I can hear it. It’s a delicate crunching sound, silencing everything else around me. I close my eyes and open my ears to a sound like the flutter of distant birds’ wings, or the landing of wet, heavy crystals as the snow accumulates on my hair and jacket. It’s like diamond dust that sprinkles down from the sky. It’s an intimate, long whisper that fills the entire space around me, reminding me to be still, as the Psalmist said, and know God. As I watch it, I think about how happy I would normally get at the first snow fall; its signaling of the impending holidays and the joy and peace around us this time of year. However, that is not how I feel this time around. I feel sorrow, loss, and regret. Being still and knowing God is there brings little comfort right now, and the snow falling just reminds me of the life and joy I no longer have.
A week ago I picked up my husband’s remains; he past away, losing his battle with cancer. The urn heavier than I expected, weighing my arms down as I clung tightly to what’s left of him, determined not to drop him. Setting it on the mantle, I stared at it–crying uncontrollably. That urn is all that’s left; my 6’1′ larger than life husband has been reduced to an urn, it’s not right. Leading up to his wake and mass, there was a flurry of activity. People in and out, flowers arriving daily, food being sent in rotation, plans being made. It left little time to think, little time to feel. Since then, an eerie silence has fallen upon our house, leaving me to do nothing but think. It’s not like staying “busy” really helps, especially since no one can go anywhere due to the pandemic. The business of life doesn’t breathe energy and joy back into the house. And, revisiting our memories together hurts to much right now; it’s like a gigantic welt that if rubbed the wrong way or slightly brushed sends a thread of pain ripping up the spine. This is not a feeling that goes away in a matter of a few days or weeks. It’s a lingering ache that eventually turns to numbness. However, I try talking to him, then hold my breath and wait, hoping desperately that I’ll hear his voice, an echo somewhere in the distance, like catching a wisp of a cloud.
Deepak Chopra says the key to the conquest of death is to discover your true self. Your true self is not in form. Your true self is formless. Your true self is inconceivable. Death makes life possible. His words are fancy, but unrealistic. Anyone who has experienced this level of loss doesn’t want formless, doesn’t want to look at death as making life possible. We want our spouse or loved one back. We want form, a physical mass that we can touch, hug, kiss, wrap our arms around and never let go.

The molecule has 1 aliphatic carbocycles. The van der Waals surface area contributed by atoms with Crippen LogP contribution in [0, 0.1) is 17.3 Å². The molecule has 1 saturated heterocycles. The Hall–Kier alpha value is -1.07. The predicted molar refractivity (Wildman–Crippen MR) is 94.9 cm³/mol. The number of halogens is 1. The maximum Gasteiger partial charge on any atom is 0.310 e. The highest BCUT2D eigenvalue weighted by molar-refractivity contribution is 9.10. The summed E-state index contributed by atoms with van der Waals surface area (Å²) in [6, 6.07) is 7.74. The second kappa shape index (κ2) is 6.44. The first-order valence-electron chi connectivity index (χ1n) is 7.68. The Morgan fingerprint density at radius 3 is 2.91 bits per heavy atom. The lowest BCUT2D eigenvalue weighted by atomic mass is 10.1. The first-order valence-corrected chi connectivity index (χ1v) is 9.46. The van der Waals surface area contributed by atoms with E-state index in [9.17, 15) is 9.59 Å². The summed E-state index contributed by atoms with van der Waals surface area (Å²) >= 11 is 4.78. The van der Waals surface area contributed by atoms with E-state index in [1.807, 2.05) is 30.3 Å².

Day 3 after his funeral (the day after I picked up his remains) I woke to the realization that I no longer have my life partner, my teammate to help me with the every day. Those little tasks we all take for granted, like taking the dogs out to go to the bathroom in the early brisk morning air, splitting the grocery shopping, having coffee already brewing when you lazily come down stairs on a Sunday morning, eating meals together and talking about the day, asking your spouse to carry the heavy boxes, knowing that if something goes wrong (like plumbing) or a major snow storm hits, that you have your partner to help you figure it out and keep the house upright. I realized I am on my own, he’s no longer here to do the “every day” with me. That realization hits me every single morning when I wake up, and it takes half the day to get through it. By evening I am somewhat steady, I go to bed, and then the next morning it hits me all over again.
It’s continuously bumping into memories and realizations you don’t want to have. Last week, for example, that 3rd day, I walked into our study to grab some documents, and saw the dry erase calendar on the wall. Mike had insisted we get one after he was diagnosed because it would help him remember things. His handwriting still on it as it is set to last January 2020. One box had his therapy times, and another had a huge circle around it and said “SHAN BDAY!” He loved making a fuss over my birthday, I loved that he cared so much about it. As I sat there and stared at his writing, I cried until I could no longer see the board. I cried because seeing his handwriting reminded me that I will never see it again, yet I couldn’t/can’t erase what’s there.
Fast forward back to today, as I listen to the first wet snow flutter to the ground, another memory forces its way in, of this exact week last year when Mike and I walked into the oncologist’s office to hear that his tumor had dramatically shrunk like nothing they had ever seen before. We were so thrilled and excited; hope reinvigorating our efforts and fight. We headed into Thanksgiving with renewed hope and purpose and enjoyed all the holiday had to offer. He had clasped my hand in his and looked up, “Thank you God, thank you,” he said. We cried tears of joy that day.
I would give anything to go back to that day, to have that kind of news awaiting us. Each day, new realizations are going to hit me, they are not going to be pleasant nor kind. This is the path I now walk, still talking to him each day in the hopes that I will hear his voice carried on a snowflake, drift in on a breeze, or through the silence of our home. It’s a new normal inside a new normal that everyone is facing with the virus. As we face yet another small shut down in this area, I face a new normal that is yet to be understood and won’t be alleviated by a vaccine. Life forces us to do many things, mine is learning to live in the wake of it all.